Risk: Any investment decision should not be purely based on returns but the returns in reference to the risk fund has taken. Also, how the fund has fared in bull & bear scenarios. We need a fund, which gives us better returns in bull scenario, saves us in bear scenario and matches the index in normal course of period. Looking at the below table, you will notice that the Standard deviation of index funds has been lowest. In terms of maximum return on a one year rolling basis, Multi cap funds top the chart and in adverse scenario Aggressive Hybrid funds have the lowest -ve returns. In case of maximum draw down also, Hybrid Aggressive funds take the crown. Conclusion based on the below historical data is “Active funds have higher volatility/ risk though the higher risk is translated into the better mean returns.

Alpha: If you have your basic knowledge of investments in place and you want to trounce me for calling the Alpha as difference in returns of active funds vs index funds, Let me remediate the problem. We have discussed earlier the Capital Asset Pricing Model and for sake of simplicity assume that beta is the only factor. If we adjust the returns of the funds for beta & calculate Alpha, the results do not change drastically. We still have the periods of outperformance by active funds and periods of underperformance, though the both sides becomes equally likely and symmetrical. This is where most of the index proponent will thump the table & conclude “If we adjust for the additional risk taken by active funds, their outperformance is simply by luck similar to a coin toss.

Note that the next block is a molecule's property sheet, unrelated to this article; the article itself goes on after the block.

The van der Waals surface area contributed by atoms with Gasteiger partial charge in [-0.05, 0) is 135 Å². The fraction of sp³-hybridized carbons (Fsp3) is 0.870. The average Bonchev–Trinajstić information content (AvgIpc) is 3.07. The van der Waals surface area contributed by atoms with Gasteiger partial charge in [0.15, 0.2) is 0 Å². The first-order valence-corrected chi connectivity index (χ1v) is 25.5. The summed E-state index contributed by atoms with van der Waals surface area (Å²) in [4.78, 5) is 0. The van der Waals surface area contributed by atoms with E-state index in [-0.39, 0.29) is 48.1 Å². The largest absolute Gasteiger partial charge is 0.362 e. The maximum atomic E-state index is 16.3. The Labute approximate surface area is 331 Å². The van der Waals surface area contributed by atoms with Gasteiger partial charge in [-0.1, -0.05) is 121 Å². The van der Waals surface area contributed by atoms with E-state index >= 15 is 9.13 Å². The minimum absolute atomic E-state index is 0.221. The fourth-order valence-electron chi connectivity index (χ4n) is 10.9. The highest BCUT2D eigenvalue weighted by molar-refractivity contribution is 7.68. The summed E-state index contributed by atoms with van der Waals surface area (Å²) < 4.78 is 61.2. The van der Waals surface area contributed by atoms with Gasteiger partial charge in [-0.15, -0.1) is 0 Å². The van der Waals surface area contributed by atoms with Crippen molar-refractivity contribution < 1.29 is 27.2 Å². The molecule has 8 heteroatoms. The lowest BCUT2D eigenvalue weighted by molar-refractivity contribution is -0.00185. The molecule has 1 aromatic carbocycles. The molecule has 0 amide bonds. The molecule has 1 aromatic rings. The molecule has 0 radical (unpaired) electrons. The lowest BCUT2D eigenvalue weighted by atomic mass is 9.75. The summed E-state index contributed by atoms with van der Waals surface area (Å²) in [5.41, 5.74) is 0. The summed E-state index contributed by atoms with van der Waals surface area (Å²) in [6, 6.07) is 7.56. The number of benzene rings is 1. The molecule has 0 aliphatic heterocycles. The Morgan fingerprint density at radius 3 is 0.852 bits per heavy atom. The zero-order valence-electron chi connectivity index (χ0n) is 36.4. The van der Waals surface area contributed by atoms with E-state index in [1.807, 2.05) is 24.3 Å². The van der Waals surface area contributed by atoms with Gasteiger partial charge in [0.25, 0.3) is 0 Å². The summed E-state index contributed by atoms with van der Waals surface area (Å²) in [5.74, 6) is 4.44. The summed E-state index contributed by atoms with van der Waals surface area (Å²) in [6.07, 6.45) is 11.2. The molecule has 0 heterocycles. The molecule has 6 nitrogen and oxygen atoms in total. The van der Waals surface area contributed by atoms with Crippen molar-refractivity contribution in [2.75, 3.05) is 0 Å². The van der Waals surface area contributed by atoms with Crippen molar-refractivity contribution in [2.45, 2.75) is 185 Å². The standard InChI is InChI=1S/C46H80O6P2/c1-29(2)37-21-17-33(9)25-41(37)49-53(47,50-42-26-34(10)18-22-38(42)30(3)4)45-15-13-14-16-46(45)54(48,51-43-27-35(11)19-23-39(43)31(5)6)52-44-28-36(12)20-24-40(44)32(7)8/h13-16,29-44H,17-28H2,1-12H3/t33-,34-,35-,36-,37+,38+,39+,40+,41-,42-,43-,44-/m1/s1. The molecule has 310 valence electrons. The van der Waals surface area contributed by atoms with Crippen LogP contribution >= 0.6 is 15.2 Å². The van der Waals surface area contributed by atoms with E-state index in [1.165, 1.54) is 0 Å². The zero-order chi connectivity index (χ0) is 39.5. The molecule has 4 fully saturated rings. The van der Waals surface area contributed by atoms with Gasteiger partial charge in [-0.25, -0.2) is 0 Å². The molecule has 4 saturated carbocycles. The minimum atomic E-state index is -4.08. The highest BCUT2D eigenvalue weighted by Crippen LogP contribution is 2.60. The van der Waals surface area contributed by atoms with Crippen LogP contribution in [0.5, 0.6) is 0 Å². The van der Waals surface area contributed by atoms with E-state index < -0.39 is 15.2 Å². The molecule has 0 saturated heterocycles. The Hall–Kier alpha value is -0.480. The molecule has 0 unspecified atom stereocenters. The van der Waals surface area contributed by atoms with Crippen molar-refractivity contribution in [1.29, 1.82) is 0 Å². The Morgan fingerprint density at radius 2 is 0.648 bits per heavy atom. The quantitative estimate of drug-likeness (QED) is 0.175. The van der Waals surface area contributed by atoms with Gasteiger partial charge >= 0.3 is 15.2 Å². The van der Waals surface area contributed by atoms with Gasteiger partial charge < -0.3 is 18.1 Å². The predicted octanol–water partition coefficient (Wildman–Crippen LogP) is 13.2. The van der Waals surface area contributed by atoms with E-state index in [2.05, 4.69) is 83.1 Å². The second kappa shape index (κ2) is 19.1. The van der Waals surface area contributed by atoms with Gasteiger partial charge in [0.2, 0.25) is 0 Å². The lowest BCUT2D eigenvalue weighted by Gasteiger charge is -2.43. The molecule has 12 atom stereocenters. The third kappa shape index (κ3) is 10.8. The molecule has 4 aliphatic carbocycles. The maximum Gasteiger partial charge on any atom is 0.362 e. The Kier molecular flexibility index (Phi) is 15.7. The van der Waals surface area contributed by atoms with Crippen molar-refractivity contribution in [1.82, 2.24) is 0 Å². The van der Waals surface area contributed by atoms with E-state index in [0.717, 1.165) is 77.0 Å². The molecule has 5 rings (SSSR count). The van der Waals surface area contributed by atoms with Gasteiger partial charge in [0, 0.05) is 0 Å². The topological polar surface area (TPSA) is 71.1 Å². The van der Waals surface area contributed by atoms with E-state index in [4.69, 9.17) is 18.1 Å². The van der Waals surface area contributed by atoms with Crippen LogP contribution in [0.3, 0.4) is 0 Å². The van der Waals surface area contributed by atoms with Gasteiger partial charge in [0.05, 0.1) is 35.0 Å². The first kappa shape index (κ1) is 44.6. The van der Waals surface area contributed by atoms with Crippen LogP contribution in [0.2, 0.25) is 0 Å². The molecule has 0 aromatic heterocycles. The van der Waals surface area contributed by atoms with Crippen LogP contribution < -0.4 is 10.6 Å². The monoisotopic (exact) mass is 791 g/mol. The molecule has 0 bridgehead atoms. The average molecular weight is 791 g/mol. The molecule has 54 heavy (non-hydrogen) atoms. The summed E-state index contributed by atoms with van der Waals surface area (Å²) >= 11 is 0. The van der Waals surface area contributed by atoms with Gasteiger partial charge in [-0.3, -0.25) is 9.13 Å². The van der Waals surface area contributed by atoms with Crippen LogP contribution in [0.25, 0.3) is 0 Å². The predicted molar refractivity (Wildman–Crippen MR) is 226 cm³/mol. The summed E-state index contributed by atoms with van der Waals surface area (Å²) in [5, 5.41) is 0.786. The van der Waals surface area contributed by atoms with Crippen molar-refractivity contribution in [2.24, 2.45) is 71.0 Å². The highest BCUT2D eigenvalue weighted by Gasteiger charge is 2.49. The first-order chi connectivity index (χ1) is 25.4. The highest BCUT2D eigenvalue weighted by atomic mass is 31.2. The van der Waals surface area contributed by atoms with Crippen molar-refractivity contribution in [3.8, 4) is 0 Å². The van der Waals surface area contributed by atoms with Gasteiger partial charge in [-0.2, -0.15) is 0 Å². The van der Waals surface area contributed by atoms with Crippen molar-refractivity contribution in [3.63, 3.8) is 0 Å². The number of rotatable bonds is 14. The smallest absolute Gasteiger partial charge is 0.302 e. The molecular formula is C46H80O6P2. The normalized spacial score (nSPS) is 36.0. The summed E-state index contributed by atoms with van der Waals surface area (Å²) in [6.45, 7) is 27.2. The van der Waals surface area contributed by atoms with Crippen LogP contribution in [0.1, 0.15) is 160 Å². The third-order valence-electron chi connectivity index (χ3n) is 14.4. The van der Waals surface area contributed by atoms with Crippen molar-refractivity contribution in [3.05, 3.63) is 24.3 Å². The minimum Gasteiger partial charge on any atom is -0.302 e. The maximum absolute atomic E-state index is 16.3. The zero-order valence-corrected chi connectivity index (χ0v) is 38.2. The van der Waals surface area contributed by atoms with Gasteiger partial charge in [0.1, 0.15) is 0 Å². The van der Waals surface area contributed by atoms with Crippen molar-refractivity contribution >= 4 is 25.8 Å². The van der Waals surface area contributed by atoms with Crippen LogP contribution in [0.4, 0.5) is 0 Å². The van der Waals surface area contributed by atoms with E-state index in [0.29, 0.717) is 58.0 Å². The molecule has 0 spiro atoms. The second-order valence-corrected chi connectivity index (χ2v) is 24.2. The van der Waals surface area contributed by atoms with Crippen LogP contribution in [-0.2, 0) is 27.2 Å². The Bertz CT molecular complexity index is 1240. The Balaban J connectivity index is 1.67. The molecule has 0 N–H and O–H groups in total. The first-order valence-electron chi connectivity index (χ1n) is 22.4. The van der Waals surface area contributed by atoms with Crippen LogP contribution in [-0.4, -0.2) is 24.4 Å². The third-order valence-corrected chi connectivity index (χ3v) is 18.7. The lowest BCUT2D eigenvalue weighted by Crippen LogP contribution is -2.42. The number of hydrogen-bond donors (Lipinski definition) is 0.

Based on the analysis so far and looking at the quantitative factors, There is no absolute advantage of active funds over passive funds. Though the suggestions by advisors or other investors for a particular category of funds is more emotional in nature. The researchers found that, following a competition, athletes who won bronze appeared to be significantly happier on average and that silver medalists: “They compare themselves to the gold medalist and thereby think of what they didn’t achieve; the bronze medalists also focus on what didn’t happen: They didn’t come in fourth and fail to get a medal”. (Link) Since most of the people investing or advising active funds put lot of effort in selecting a good fund, they inherently expect their fund to be the best performing fund and are open for disappointment if another fund generates better return.